Blackfriars, an ancient Dominican refectory, is the home of the Art Department. This historic building is the powerhouse behind a host of artistic disciplines: painting, drawing, sculpture, ceramics, and textile design. There are two multi-purpose studios and a textile studio, the ‘Cleary Gallery’ for hosting exhibitions, and a departmental library/tutorial room.
Notable former pupils include the sculptor Henry Weekes (KS 1816-22), and the ceramicist Edmund de Waal (KS 1977-81) who in 2012 opened the state-of-the-art photography and pottery studios on nearby King Street. This consists of a ceramics studio, with plaster and sculpture area and kiln room, and a photography studio with digital suite, full film processing and dark room facilities.
Art and Design is taken by all Shell pupils. It is an optional subject at GCSE, where there is a choice between Art & Design or Photography courses. At A Level pupils can also choose between Art & Design or Photography.
The proximity of Canterbury to both London and Paris permits regular visits to art galleries and museums.
In recent years the Department has operated an Artist-in-Residence scheme, which gives an insight into the working methods of professional practitioners.
Director of Art: Mrs Isobel Dutton
The Drama department finds its home in The Malthouse, a converted Victorian building which holds a 334-seat theatre, drama and dance studios and state-of-the-art dressing rooms. Newly opened by Joanna Lumley OBE, FRGS in 2019, the facility is described as better than those in professional environments by the Absolutely Fabulous actress, and allows King’s pupils to grow their confidence and fully explore the Performing Arts.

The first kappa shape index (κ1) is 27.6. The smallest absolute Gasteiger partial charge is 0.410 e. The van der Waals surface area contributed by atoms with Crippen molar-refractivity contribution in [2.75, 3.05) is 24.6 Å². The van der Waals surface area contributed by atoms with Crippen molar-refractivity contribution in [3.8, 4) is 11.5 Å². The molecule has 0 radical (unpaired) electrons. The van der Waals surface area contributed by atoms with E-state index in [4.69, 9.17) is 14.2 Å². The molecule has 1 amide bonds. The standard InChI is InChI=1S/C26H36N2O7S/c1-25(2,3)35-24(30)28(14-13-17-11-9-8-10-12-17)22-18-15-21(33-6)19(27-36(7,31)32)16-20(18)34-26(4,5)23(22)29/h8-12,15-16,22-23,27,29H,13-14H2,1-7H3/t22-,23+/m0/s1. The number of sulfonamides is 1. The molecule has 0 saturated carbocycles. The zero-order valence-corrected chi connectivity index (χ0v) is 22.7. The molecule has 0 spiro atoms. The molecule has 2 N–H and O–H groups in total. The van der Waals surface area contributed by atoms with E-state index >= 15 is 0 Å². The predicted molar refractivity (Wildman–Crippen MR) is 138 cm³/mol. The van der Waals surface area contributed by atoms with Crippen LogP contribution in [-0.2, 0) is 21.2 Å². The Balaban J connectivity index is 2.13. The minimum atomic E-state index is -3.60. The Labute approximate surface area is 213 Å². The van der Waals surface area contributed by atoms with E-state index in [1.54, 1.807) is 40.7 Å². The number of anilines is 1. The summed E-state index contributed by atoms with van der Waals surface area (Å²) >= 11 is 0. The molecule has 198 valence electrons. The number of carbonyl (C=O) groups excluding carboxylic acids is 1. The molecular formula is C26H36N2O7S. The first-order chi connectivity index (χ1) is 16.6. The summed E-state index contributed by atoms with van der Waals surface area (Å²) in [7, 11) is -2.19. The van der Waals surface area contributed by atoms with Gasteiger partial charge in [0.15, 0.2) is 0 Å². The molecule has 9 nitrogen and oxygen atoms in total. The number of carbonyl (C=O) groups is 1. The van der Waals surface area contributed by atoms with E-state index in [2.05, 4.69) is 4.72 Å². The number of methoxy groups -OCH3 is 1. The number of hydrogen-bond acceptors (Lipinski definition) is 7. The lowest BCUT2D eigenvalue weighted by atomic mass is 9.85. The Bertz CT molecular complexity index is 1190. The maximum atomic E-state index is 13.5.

Shells follow a half year compulsory programme of Drama lessons which leads to the IGCSE option of Drama in the Remove and Fifth Form years. In the Sixth Form Theatre Studies is offered as an AS and A level option.
The development of presentation skills, co-operation and team work lies at the heart of the IGCSE curriculum. Pupils learn through preparation of devised pieces and through performance of scripted extracts. Their analysis of theatre is assessed through an end of course written examination. Study in the Sixth Form builds on the skills previously acquired. Although an IGCSE in Drama is not a pre-requisite for A Level study, a passion for theatre is necessary as the course looks in detail at the practice of theatre from the viewpoint of an actor, a director and a designer. Performance is central to the 6b year, while a director’s eye is developed through devised work in the 6a year. The course culminates in a written paper which focuses on the study of a prescribed text and conditions of period drama production.
Director of Drama:
Mrs Rebekah Beattie
Academic Music is taught in the Edred Wright Music School.
Many former pupils have pursued a successful music career: Stephen Barlow (KS 1968-72), Harry Christophers (KS 1967-72) and Christopher Seaman (KS 1955-60) conductors, Michael Law (KS 1973-78) founder of The Picadilly Dance Orchestra, and Stephen Varcoe (KS 1963-67) classical bass-baritone singer and Sacha Skarbek (KS 1985-90) double Ivor Novello award winning songwriter and record producer.
Pupils in the Shell year follow a music appreciation course. Music is then offered as both a GCSE and A Level subject, with Music Technology also being taught at A Level.
Music plays a prominent part in the co-curricular life of the school through a variety of orchestras and choirs.
Overseas tours feature regularly: The Crypt Choir and Chamber Orchestra travelled to Rome in October 2017.
In addition to the information on the school website, the Music Department maintains its own website at The King’s Music School.
Director of Music:
Mr Will Bersey